More on FlowSshNet
FlowSsh's .NET interface is implemented in C++/CLR. The following is FlowSshNet's include dependency graph. It illustrates FlowSshNet's reliance on the underlying FlowSshCpp implementation.
As a FlowSshNet user you will first add the FlowSshNet.dll assembly to your project's references, in order to use its functionality available in the Bitvise.FlowSshNet namespace.
Before doing anything with the library, register a handler for [SshNet]OnExceptionInEvent. This event is invoked when there is an uncaught exception in any other event handler. See [SshNet]OnExceptionInEvent for more details.
Handlers in FlowSshNet are implemented as events, and they are invoked from internal worker threads.
As with FlowSshCpp, FlowSshNet classes can be divided into two groups.
- Main classes: Keypair, PublicKey, Client, ClientSessionChannel, ClientSftpChannel
- Handler classes: ProgressHandler, ReceiveHandler, RealPathHandler, StatHandler, SftpHandler, ListHandler, TransferHandler
Events will only be invoked on objects that are active. Handler objects are said to be active when they are in progress. This is between and including their OnStart and OnDone events. Clients are active if they are either connected or connecting. Similarly, channels are active if they are open or opening. The global error handler is active as long as there is an active client or channel.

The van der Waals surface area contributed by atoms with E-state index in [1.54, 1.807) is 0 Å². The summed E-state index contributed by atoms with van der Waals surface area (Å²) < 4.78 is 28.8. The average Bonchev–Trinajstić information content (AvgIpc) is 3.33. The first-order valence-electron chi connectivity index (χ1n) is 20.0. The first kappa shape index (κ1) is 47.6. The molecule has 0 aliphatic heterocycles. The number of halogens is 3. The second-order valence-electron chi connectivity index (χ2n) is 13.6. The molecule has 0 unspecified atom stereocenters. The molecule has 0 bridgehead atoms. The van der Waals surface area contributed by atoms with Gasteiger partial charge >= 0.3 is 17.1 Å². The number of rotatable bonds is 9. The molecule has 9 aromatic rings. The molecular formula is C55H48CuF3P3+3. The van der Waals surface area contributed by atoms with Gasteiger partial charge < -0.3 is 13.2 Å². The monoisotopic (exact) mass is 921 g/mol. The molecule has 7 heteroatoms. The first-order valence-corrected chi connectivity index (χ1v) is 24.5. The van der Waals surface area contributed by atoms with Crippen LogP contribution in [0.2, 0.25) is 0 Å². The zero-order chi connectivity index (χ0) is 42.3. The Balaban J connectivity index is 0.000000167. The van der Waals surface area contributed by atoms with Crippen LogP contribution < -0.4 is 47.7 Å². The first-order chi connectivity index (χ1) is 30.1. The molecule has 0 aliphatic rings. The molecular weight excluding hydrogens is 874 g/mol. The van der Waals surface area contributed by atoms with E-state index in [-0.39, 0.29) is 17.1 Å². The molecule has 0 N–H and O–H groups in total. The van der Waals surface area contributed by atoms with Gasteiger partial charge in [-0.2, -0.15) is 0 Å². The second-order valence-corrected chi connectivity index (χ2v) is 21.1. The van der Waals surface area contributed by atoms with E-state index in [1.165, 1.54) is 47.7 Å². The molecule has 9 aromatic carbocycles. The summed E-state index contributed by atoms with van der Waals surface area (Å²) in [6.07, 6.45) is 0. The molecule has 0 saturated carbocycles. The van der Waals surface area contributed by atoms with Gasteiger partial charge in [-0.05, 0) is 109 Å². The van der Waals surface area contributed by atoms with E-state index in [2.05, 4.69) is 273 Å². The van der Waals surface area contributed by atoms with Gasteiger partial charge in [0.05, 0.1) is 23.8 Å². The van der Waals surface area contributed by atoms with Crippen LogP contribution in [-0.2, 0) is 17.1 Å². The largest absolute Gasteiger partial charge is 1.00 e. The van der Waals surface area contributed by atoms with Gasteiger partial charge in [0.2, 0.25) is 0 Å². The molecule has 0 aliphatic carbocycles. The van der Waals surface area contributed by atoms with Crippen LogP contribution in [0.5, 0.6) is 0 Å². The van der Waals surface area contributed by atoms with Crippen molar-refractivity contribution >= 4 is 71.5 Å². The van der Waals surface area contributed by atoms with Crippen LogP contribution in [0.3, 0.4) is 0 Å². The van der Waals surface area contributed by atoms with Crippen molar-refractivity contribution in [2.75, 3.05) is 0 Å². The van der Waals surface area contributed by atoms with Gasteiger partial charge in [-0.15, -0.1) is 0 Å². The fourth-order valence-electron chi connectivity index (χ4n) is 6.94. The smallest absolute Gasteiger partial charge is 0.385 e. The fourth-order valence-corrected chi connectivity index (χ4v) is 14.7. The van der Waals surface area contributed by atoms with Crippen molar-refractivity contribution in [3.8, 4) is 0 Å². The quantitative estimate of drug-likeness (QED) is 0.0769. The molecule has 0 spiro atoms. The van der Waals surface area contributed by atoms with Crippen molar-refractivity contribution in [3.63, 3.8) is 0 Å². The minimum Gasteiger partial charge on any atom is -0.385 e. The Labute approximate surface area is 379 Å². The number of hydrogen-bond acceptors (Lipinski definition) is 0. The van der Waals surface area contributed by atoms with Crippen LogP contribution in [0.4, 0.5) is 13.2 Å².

All handler classes have two events in common, namely OnStart and OnDone. OnStart is invoked when an operation starts and OnDone as soon as it completes. Active handler objects are never garbage collected. This means that you can start several requests and forget about them until their OnDone is invoked. This works because OnStart implicitly creates a strong reference on a handler object. After the matching OnDone event finishes, FlowSshNet dismisses its strong reference on that object. An active handler object also holds a strong reference to the associated main object, and prevents it from being garbage collected in the middle of a request.
All main classes and handler classes implement Dispose and Finalizer methods. You can and should dispose your objects once you no longer need them. After you dispose an active object, no new events will be invoked on it. However, an event already invoked and in progress will possibly still be executing even after your dispose call returns. (Recall that handlers/events in FlowSshNet are called by FlowSshC worker threads.) Nevertheless, the only possible consequence in such cases is that you might get a [System]ObjectDisposedException exception, if the disposed object itself is accessed in the event.
For similar reasons, the same might happen in combination with finalizers on main objects (but not for handler objects; GC does not collect them while they are active because of the internal strong reference mentioned before). Imagine you no longer hold a reference to a connected client object; it then might happen that GC calls the finalizer at the same time its [Client]OnDisconnect or any other event is executing. If you then use the client object from such an event, an ObjectDisposedException will be thrown.
Note that you cannot update Control based UI elements from within handlers/events directly. In .NET, only a thread that owns (has created) a control can modify it. You might use Control.Invoke to get around this issue.